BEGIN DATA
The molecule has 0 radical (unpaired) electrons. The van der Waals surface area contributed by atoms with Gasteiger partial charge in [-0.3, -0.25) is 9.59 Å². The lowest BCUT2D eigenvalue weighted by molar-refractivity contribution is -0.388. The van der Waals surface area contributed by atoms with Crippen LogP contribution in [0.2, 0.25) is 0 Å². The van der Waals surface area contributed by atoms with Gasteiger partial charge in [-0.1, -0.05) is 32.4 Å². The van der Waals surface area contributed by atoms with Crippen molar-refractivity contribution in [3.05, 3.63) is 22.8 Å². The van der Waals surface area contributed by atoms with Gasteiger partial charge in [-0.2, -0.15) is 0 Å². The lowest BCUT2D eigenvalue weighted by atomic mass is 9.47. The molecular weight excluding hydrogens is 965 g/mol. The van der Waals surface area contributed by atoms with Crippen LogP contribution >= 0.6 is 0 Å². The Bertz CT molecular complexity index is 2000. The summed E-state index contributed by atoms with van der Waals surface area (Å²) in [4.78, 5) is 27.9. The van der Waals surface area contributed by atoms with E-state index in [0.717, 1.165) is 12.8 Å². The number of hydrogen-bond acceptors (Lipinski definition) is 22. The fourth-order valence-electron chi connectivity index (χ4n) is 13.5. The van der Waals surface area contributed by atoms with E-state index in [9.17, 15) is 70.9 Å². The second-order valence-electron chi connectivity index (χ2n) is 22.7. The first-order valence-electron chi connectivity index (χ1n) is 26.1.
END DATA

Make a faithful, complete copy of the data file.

The molecule has 0 radical (unpaired) electrons. The van der Waals surface area contributed by atoms with Gasteiger partial charge in [-0.3, -0.25) is 9.59 Å². The lowest BCUT2D eigenvalue weighted by molar-refractivity contribution is -0.388. The van der Waals surface area contributed by atoms with Crippen LogP contribution in [0.2, 0.25) is 0 Å². The van der Waals surface area contributed by atoms with Gasteiger partial charge in [-0.1, -0.05) is 32.4 Å². The van der Waals surface area contributed by atoms with Crippen molar-refractivity contribution in [3.05, 3.63) is 22.8 Å². The van der Waals surface area contributed by atoms with Gasteiger partial charge in [-0.2, -0.15) is 0 Å². The lowest BCUT2D eigenvalue weighted by atomic mass is 9.47. The molecular weight excluding hydrogens is 965 g/mol. The van der Waals surface area contributed by atoms with Crippen LogP contribution >= 0.6 is 0 Å². The Bertz CT molecular complexity index is 2000. The summed E-state index contributed by atoms with van der Waals surface area (Å²) in [4.78, 5) is 27.9. The van der Waals surface area contributed by atoms with E-state index in [0.717, 1.165) is 12.8 Å². The number of hydrogen-bond acceptors (Lipinski definition) is 22. The fourth-order valence-electron chi connectivity index (χ4n) is 13.5. The van der Waals surface area contributed by atoms with E-state index in [9.17, 15) is 70.9 Å². The second-order valence-electron chi connectivity index (χ2n) is 22.7. The first-order valence-electron chi connectivity index (χ1n) is 26.1.